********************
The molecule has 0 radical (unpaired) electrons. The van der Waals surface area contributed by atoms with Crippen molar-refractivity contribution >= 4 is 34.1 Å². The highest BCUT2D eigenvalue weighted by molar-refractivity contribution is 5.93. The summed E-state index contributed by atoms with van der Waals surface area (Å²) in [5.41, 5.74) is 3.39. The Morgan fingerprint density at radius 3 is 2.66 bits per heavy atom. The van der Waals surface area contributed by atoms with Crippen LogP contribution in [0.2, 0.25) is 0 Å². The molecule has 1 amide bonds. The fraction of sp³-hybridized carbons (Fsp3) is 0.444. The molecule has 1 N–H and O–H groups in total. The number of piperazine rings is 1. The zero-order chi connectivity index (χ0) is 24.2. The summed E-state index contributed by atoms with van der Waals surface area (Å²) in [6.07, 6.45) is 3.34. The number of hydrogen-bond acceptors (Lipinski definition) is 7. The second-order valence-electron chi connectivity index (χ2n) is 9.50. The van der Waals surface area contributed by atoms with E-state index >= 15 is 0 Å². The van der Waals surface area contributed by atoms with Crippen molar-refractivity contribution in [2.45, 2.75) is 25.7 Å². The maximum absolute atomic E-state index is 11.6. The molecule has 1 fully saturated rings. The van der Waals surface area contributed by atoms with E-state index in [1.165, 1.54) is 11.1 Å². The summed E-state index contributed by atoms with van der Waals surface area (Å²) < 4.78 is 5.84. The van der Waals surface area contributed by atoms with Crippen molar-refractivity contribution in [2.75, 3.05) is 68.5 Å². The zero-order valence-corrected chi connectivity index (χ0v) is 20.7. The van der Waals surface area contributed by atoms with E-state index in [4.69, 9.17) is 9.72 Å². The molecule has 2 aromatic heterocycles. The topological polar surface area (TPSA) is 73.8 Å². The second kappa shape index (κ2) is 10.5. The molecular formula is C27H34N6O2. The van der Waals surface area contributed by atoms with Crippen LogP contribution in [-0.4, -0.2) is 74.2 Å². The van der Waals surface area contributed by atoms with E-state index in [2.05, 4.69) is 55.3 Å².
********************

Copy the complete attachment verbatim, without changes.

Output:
The molecule has 0 radical (unpaired) electrons. The van der Waals surface area contributed by atoms with Crippen molar-refractivity contribution >= 4 is 34.1 Å². The highest BCUT2D eigenvalue weighted by molar-refractivity contribution is 5.93. The summed E-state index contributed by atoms with van der Waals surface area (Å²) in [5.41, 5.74) is 3.39. The Morgan fingerprint density at radius 3 is 2.66 bits per heavy atom. The van der Waals surface area contributed by atoms with Crippen LogP contribution in [0.2, 0.25) is 0 Å². The molecule has 1 amide bonds. The fraction of sp³-hybridized carbons (Fsp3) is 0.444. The molecule has 1 N–H and O–H groups in total. The number of piperazine rings is 1. The zero-order chi connectivity index (χ0) is 24.2. The summed E-state index contributed by atoms with van der Waals surface area (Å²) in [6.07, 6.45) is 3.34. The number of hydrogen-bond acceptors (Lipinski definition) is 7. The second-order valence-electron chi connectivity index (χ2n) is 9.50. The van der Waals surface area contributed by atoms with E-state index >= 15 is 0 Å². The van der Waals surface area contributed by atoms with Crippen molar-refractivity contribution in [2.45, 2.75) is 25.7 Å². The maximum absolute atomic E-state index is 11.6. The molecule has 1 fully saturated rings. The van der Waals surface area contributed by atoms with E-state index in [1.165, 1.54) is 11.1 Å². The summed E-state index contributed by atoms with van der Waals surface area (Å²) < 4.78 is 5.84. The van der Waals surface area contributed by atoms with Crippen molar-refractivity contribution in [2.75, 3.05) is 68.5 Å². The zero-order valence-corrected chi connectivity index (χ0v) is 20.7. The van der Waals surface area contributed by atoms with E-state index in [4.69, 9.17) is 9.72 Å². The molecule has 2 aromatic heterocycles. The topological polar surface area (TPSA) is 73.8 Å². The second kappa shape index (κ2) is 10.5. The molecular formula is C27H34N6O2. The van der Waals surface area contributed by atoms with Crippen LogP contribution in [-0.4, -0.2) is 74.2 Å². The van der Waals surface area contributed by atoms with E-state index in [2.05, 4.69) is 55.3 Å².